Using your own camera controls
When using Wrld maps with the UnityWorld coordinate system it should be possible to use standard approaches to Unity camera control to explore. Alternatively, if built-in camera controls would be more helpful, see Using the Built-in Camera Controls.
When controlling your own camera, we recommend that you start the API with the UnityWorld coordinate system. This orients the map so that the local up direction for the point around which your map is based matches the unity Y axis. The choice of coordinate system is usually controlled from the Wrld Map behaviour via the Inspector window (see above), but you can also set this up in code yourself if you’re building your own behaviour, as shown below:
It is possible to control the camera in the alternative coordinate system (ECEF) but this requires you to take account of the curvature of Earth. As such it can get quite complicated, so we’d recommend using the built-in Wrld camera controller where ECEF is required. See Using the Built-in Camera Controls for an example.
Disabling the Built-in Camera Controls
Make sure the Use Built-in Camera Controls box is unchecked when using a custom camera, to avoid any risk of the built-in camera controls interfering. If you’re writing a your own behaviour and want to apply custom control to a camera you’ve previously passed to CameraApi.SetControlledCamera you’ll also need to call CameraApi.ClearControlledCamera to stop the built-in controls from taking effect.
You can select the starting latitude and longitude for which your scene will be loaded by modifying the Start Latitude and Start Longitude fields on the WrldMap behaviour. The latitude and longitude are expressed in decimal degrees, using the WGS84 standard (this is the same as the standard used by Google, Bing and many other mapping providers). If you’re writing a custom behaviour, you can instead set these fields in the Wrld.ConfigParams object that gets passed into Wrld.Api.Create:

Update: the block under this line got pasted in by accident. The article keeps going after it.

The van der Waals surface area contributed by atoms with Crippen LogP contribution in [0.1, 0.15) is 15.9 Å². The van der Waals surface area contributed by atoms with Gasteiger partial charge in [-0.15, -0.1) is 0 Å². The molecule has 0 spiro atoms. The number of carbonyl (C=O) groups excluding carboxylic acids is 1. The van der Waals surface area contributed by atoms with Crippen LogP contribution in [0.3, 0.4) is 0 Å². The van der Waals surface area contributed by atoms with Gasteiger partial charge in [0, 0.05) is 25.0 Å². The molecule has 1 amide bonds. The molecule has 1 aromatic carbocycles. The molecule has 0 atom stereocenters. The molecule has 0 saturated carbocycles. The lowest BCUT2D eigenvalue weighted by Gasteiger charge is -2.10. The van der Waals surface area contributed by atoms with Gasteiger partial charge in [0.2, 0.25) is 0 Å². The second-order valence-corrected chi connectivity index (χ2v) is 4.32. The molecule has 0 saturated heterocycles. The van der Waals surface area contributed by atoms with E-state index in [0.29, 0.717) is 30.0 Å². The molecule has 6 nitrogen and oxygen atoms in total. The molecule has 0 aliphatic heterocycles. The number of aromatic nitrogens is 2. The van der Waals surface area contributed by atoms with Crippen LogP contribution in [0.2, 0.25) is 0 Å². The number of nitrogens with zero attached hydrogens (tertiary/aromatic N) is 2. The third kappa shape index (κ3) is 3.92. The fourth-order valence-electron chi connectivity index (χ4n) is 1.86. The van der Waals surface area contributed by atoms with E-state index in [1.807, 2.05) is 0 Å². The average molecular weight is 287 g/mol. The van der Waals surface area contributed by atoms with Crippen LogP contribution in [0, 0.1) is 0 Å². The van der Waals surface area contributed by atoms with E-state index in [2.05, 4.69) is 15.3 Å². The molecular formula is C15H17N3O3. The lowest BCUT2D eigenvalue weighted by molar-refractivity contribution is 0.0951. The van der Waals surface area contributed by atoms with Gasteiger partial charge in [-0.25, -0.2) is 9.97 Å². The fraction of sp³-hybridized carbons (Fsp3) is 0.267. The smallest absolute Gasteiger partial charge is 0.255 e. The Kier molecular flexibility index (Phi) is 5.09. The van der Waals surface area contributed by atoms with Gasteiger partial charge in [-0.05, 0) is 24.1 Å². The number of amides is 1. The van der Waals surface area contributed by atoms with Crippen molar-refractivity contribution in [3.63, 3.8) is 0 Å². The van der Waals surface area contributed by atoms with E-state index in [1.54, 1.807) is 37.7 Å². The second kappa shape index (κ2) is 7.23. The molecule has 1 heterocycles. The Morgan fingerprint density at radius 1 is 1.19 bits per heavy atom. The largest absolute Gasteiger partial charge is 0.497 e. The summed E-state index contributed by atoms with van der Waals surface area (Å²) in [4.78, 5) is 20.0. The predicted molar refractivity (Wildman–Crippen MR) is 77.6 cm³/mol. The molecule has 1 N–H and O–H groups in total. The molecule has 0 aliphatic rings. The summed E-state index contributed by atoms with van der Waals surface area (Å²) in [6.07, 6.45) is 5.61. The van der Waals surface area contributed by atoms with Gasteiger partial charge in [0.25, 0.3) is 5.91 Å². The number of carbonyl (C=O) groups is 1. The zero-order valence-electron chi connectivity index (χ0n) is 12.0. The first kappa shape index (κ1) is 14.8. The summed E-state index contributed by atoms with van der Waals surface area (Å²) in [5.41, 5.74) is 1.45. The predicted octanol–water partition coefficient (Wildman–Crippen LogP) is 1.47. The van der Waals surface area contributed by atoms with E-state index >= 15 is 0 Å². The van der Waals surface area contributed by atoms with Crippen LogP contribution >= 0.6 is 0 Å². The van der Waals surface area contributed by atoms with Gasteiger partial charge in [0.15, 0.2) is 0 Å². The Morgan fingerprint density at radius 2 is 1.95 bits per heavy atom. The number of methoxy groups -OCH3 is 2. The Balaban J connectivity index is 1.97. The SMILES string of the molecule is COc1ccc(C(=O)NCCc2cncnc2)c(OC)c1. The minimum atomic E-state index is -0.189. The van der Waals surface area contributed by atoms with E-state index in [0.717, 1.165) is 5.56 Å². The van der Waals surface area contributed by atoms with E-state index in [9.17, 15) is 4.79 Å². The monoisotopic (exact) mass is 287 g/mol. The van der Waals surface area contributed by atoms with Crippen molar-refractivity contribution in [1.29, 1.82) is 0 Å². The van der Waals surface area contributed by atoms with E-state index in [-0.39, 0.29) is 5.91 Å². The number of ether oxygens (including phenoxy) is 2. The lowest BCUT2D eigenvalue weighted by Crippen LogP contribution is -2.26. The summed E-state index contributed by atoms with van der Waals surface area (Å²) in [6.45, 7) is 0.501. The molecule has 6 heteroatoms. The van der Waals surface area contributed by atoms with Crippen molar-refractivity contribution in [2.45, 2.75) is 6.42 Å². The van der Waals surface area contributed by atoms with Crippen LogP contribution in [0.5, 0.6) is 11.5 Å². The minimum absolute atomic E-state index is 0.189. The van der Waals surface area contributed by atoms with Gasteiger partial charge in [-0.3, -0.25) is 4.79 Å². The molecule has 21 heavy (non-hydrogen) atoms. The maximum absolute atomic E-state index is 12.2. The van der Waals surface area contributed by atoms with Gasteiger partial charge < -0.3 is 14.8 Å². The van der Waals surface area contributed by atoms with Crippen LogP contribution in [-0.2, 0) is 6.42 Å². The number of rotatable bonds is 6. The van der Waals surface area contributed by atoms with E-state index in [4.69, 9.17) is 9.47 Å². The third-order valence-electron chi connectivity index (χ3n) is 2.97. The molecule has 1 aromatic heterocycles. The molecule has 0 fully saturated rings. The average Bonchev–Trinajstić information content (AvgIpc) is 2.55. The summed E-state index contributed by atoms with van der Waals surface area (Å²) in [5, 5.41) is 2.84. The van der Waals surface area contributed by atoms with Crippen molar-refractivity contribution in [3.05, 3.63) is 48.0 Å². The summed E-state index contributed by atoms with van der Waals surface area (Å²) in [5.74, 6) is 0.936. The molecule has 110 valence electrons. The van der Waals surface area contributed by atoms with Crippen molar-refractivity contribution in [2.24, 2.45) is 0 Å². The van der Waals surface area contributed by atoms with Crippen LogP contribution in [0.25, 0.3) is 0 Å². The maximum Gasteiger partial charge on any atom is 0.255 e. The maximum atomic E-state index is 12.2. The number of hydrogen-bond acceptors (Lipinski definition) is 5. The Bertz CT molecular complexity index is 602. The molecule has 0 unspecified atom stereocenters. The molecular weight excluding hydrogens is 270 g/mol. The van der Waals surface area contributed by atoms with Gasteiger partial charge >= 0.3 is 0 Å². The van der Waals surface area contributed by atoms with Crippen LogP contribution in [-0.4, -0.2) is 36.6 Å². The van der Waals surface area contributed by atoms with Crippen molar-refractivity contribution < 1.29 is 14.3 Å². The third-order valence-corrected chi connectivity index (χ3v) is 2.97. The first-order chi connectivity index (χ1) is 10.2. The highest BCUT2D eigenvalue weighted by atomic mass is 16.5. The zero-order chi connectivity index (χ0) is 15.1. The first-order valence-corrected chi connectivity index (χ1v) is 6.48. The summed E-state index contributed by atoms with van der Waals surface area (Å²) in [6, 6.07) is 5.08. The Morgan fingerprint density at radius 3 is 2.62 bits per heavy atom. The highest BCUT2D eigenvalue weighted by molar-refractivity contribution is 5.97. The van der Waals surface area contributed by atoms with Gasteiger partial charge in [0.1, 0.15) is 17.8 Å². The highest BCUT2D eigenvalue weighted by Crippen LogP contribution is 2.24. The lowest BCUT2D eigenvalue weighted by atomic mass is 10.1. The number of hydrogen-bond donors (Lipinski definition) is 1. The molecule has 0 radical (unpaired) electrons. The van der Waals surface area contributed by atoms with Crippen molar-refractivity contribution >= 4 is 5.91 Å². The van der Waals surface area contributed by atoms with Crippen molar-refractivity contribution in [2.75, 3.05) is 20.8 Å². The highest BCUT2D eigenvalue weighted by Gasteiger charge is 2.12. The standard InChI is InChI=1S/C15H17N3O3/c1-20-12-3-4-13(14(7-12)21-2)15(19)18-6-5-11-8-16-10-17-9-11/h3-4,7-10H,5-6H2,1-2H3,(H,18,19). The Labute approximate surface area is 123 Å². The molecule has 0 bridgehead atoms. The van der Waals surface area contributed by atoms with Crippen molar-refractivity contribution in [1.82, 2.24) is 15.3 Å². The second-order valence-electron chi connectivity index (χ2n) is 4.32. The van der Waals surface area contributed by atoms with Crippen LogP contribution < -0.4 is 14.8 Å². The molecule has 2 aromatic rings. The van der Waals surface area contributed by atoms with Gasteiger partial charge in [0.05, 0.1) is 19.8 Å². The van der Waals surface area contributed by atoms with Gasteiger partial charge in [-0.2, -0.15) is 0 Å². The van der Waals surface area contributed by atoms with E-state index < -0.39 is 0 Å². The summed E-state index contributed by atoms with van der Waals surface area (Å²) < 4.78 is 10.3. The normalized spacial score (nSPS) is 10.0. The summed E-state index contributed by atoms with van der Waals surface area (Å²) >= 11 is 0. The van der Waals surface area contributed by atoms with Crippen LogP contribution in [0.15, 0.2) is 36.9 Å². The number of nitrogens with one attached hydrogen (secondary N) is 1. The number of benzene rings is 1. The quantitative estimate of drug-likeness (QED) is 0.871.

Positioning the Camera
You can choose your camera’s starting position by moving it around in the editor as normal. Any scripts that modify the camera’s transform can be used to update its location.
The map is oriented such that any movement along the positive X axis corresponds to going east from the starting location on the globe and any movement along the positive z-axis corresponds to going north. Similarly, movement along the positive Y axis corresponds to an increase in altitude.
Streaming the map resources
If you’re using the WrldMap behaviour, streaming will be looked after automatically (the set of resources to be streamed is updated when the camera location changes). If you’re writing a custom behaviour, however, you will need to tell the API when the camera changes position. The relevant call is Api.StreamResourcesForCamera: